Goliad in Texas has entered the history books thanks to the fact that the First Declaration of Texas’s Independence was declared here on December 20, 1835. However, it was also here where the Goliad Massacre took place on March 27, 1836 after the Mexicans retook the place. The revolutionaries initially attacked and took Goliad in 1835, but the returning Mexicans decided to massacre them all when they eventually surrendered in 1836. Nowadays, the locals frequently reenact the massacre during historic events. My Lonely Planet guide book said that it is well worth a visit so I drove there first thing in the morning.

Goliad Market Days

Goliad is also well-known for its market days, but unfortunately I arrived on the wrong day so I missed it. In case you want to be kept up-to-date on market events, follow their Facebook page here. If you cannot be bothered, here it is: the Goliad Market Days are every month on the second Saturday from 9:00 a.m. to 4:00 p.m. featuring more than 170 booths and vendors.


Goliad Market Days is an open air market which combines an arts and crafts fair, farmers market and community festival.

“Market Days aim to relive Goliad’s traditional role as a crossroads for commerce, beginning with the 1700s’ Spanish-colonial trade from Mexico to Nacogdoches.”

The tradition continued throughout the 19th century, as travellers included Goliad on the routes for oxcarts, freight wagons, and stagecoaches. Today, Goliad Market Days is one of the largest and most popular street markets in South Texas.

Arriving in Goliad from Houston and Galveston

I woke up to a truck driving past and the sun rising on the horizon so I got myself ready and set off for Goliad, which is an old Presidio. Goliad is basically a small town between the Gulf coast and San Antonio where most people live off agriculture. I drove from Houston to Goliad in two days as I wanted to visit Galveston on the way.

This post is part of a series about the Road Trip Around Texas

For me the main interest was to find out more about the independence movement as it really surprised me when I found out that Texas used to be an independent state! Once I found out about this, I made sure to go to as many historic places as I could during my visit.

Goliad Presidio Massacre Texas

On October 9, 1835, in the early days of the Texas Revolution, a group of Texans attacked the presidio in the Battle of Goliad. The Mexican garrison quickly surrendered, leaving the Texans in control of the fort. The revolutionaries signed the first declaration of independence of the Republic of Texas here on December 20, 1835.

A real Texan Cowboy: Judge Roy Bean, the Law West of the Pecos

The Texans held the area until March 1836, when their garrison under Colonel James Fannin surrendered at the nearby Battle of Coleto. Antonio Lopez de Santa Anna, then President of Mexico, executed all the survivors. On Palm Sunday, March 27, 1836 all 303 soldiers that surrendered died in the Goliad Massacre – the historic name of the execution.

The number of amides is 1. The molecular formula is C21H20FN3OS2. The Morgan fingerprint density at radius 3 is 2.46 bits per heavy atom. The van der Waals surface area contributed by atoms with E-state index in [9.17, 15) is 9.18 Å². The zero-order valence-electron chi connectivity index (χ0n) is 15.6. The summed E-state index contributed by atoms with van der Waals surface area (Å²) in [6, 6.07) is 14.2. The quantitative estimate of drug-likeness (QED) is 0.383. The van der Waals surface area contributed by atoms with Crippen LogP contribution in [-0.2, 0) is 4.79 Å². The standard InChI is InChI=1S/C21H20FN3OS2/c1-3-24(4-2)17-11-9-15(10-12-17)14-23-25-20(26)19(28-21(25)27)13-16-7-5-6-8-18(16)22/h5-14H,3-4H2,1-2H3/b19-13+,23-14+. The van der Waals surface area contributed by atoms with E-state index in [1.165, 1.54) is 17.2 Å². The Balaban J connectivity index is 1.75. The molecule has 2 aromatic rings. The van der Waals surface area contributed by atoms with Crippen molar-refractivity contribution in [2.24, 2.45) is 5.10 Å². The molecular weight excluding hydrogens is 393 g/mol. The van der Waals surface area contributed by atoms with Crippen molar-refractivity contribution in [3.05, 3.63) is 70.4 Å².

The Road to Goliad from Houston

The Road to Goliad from Houston

The presidio looks like any other Spanish building from the outside with massive stone walls. The bells rang every quarter hour and it smelt amazing with all the flowers blooming.

Goliad’s town centre was also very pretty but quite small. The court and the surrounding square are the only tourist attractions. I even witnessed a young chap going to court in chains.

Texas Scenic Drive: from Sanderson to Marathon

The Goliad Hanging Square

The below images are of the hanging square where they used to hang the convicts. After the court hearing they would lead the people out to the tree and hang them up on the branches.

Sitting there I could imagine riding up from my farm on horseback to the post office or the store once a week. On the odd occasion I would even find one or two bad guys hanging from the tree.

I arrived in Goliad a bit too early so nothing was open, otherwise I would have stayed for breakfast at least. A bit further down the road I stopped at another presidio near the Fannin Monument. By then I was getting very hungry so I didn’t go inside and instead drove on to Kenedy.

Related: Scenic Drive Along TX Highway 170

The Courthouse and the Hanging Tree

The Courthouse and the Hanging Tree

The Kennedy Walmart

Kennedy is a small town at the junction of seven major roads with only about 3,000 residents, yet there are a myriad of shops, malls and hotels. I imagine it’s because all those roads meet there. The strip malls basically line both sides of the roads, one shopping mall after the other. I wonder how many hundreds of acres of land they covered over with concrete. I took this photo below at the local Walmart, open 24/7 near a Best Western, Holiday Inn, Courtyard, a massive McDonalds and a dozen other shops. Of course the car park was full of pick-up trucks as if no other vehicle can tackle the wide and paved roads of Texas.

Interesting: The Grapevine Trail in Big Bend National Park

Visiting a Walmart is a recurring theme in my US trips. Not only it is the cheapest option but I also have a small connection to it. I studied at the University of Missouri in Columbia and the founders of Walmart also live in Columbia. So I normally stop at Walmart to reminisce. I checked out some tents in store in planning for my trip to the Big Bend National Park. In the end I decided I would wait until later in case I ended up not going to the park. Instead of a tent, I bought a pillow at the Walmart and had a snooze in their car park. When I woke up I had some Buc-ee’s beef jerky and beaver nuggets for lunch then I drove off.

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